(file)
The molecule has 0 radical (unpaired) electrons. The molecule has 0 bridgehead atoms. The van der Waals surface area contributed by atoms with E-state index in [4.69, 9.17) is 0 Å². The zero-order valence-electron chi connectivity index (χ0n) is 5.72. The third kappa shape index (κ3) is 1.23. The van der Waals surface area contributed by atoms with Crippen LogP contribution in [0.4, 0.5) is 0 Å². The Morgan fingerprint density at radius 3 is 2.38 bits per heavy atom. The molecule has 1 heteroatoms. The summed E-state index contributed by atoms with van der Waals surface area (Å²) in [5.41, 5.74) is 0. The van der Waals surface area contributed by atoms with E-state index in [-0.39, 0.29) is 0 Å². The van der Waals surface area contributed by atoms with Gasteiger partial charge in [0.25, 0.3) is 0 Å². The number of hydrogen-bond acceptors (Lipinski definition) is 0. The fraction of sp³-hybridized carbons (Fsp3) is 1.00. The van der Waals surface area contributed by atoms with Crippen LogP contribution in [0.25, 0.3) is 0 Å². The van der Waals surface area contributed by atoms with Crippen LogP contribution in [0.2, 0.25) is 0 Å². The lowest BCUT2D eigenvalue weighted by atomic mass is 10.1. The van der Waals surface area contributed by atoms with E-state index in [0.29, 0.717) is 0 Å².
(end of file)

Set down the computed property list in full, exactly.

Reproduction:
The molecule has 0 radical (unpaired) electrons. The molecule has 0 bridgehead atoms. The van der Waals surface area contributed by atoms with E-state index in [4.69, 9.17) is 0 Å². The zero-order valence-electron chi connectivity index (χ0n) is 5.72. The third kappa shape index (κ3) is 1.23. The van der Waals surface area contributed by atoms with Crippen LogP contribution in [0.4, 0.5) is 0 Å². The Morgan fingerprint density at radius 3 is 2.38 bits per heavy atom. The molecule has 1 heteroatoms. The summed E-state index contributed by atoms with van der Waals surface area (Å²) in [5.41, 5.74) is 0. The van der Waals surface area contributed by atoms with E-state index in [-0.39, 0.29) is 0 Å². The van der Waals surface area contributed by atoms with Gasteiger partial charge in [0.25, 0.3) is 0 Å². The number of hydrogen-bond acceptors (Lipinski definition) is 0. The fraction of sp³-hybridized carbons (Fsp3) is 1.00. The van der Waals surface area contributed by atoms with Crippen LogP contribution in [0.25, 0.3) is 0 Å². The van der Waals surface area contributed by atoms with Crippen LogP contribution in [0.2, 0.25) is 0 Å². The lowest BCUT2D eigenvalue weighted by atomic mass is 10.1. The van der Waals surface area contributed by atoms with E-state index in [0.29, 0.717) is 0 Å².